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Thursday, 26 March 2009

OFFICIAL - Tesla reveals its electric sedan, the Model S

We have just released leaked images of Tesla Model S. It is very likely that, while we were writing the text, Tesla was presenting its electric sedan in Hawthorne, California. And what a presentation it was. When it enters production, by the third quarter of 2011, it will be the only fully electric sedan in the market able to run up to 483 km. And this is only the beginning.

Model S base price would be US$ 57,400 if the North American government hadn't given electric cars a federal tax exemption of US$ 7,500. With this little help (can we say it is really little?), Model S will be available at US$ 49,900. With that price, the car will be able to run up to 258 km with a full charge of its batteries. The 483 km battery pack (8,000 of them), as well as an intermediate 370 km battery pack, are available as options.

Performance, on the other hand, comes as standard. Model S is able to reach a top speed of 193 km/h and goes from 0 to 97 km/h in 5.6 s. All this in a 4.98 m long body, with a wheelbase of 2.96 m, 1,735 kg of weight and capacity for five adults and two children in the place where a luggage compartment would be expected. What about baggage? It fits under the hood of the car. Remember: this is an electric car, so there is no need for a front engine. There is no info on where the engine is installed, but we believe it is in the rear axle. Since it counts on a single speed transmission, most of the car's room is dedicated to people, batteries and luggage.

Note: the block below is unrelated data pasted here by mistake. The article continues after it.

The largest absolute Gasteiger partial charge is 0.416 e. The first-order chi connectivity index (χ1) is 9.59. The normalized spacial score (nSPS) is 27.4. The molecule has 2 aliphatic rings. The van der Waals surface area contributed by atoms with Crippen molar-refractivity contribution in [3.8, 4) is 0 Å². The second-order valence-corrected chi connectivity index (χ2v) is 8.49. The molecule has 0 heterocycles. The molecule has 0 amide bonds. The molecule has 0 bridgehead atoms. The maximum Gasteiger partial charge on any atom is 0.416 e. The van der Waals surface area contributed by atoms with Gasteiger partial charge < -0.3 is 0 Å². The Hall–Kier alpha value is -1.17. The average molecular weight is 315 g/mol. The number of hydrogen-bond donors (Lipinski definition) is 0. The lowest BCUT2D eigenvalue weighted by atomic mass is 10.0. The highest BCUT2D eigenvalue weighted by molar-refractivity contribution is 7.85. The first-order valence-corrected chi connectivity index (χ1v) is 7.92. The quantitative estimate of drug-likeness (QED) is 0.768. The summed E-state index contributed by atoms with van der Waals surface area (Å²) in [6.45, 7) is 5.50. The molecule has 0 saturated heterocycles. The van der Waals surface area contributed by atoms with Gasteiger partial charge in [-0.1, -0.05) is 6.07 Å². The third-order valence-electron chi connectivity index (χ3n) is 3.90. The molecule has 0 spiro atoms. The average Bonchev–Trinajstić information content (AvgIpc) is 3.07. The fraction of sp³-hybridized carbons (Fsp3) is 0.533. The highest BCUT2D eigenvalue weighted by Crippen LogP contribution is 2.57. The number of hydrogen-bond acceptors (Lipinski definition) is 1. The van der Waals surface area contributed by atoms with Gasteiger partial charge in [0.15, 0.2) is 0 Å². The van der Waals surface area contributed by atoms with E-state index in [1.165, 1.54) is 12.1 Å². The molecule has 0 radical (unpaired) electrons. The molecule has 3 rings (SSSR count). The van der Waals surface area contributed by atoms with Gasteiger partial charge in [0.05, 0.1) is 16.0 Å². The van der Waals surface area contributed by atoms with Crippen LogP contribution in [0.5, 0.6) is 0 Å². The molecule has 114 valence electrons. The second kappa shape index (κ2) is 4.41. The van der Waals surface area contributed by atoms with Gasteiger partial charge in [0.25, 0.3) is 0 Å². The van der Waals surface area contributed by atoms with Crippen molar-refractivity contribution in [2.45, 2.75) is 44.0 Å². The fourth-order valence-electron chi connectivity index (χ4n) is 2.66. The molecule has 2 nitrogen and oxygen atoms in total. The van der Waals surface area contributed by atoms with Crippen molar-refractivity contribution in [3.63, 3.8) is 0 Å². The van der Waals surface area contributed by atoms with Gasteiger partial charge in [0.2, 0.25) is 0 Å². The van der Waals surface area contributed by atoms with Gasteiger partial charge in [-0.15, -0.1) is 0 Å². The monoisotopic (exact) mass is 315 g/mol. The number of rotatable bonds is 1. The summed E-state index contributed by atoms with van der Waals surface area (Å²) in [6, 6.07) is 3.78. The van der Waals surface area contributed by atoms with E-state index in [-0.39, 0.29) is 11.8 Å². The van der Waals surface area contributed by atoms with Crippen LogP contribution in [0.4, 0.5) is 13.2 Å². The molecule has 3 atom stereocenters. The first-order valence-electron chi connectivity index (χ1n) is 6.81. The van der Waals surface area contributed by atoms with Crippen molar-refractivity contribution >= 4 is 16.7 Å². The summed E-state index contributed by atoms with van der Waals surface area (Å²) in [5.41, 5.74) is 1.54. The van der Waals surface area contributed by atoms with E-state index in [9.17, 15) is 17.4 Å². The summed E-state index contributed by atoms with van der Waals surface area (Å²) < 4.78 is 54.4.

If you manage to buy a base model by 2011 and need to travel further than 258 km, all you have to do is rent the 483 km battery pack. And what if you have to go even further? Tesla is planning to have battery changing stations in which, instead of filling up a tank, you just swap your battery pack for a fully charged one. The whole operation takes a maximum of 8 minutes, about the same time you take to fill your car tank. Or even less, depending on the size of the line...

If you don't like the idea of changing your batteries, you can charge them in a 110V, a 220V or a 440V outlet. In this last case, recharging takes only 45 minutes. In a 220V outlet, it takes about 4 hours to fully charge them.

If you hear about any 17-inch piece in this car, be sure: we are not talking about the wheels, but about the main display of the car. Model S has no buttons, only touch-screen displays. The wheels are 21-inch wide, 245/35 ZR21 front tyres and 285/30 ZR21 rear tyres. It is a pity this car will take so long to reach the roads, but Tesla is already accepting orders for it. It is a way to fund the plant it will built in California for this sedan. Tesla expects to produce 20,000 units by the end of 2011.

Source: Tesla viaAutoblogGreen

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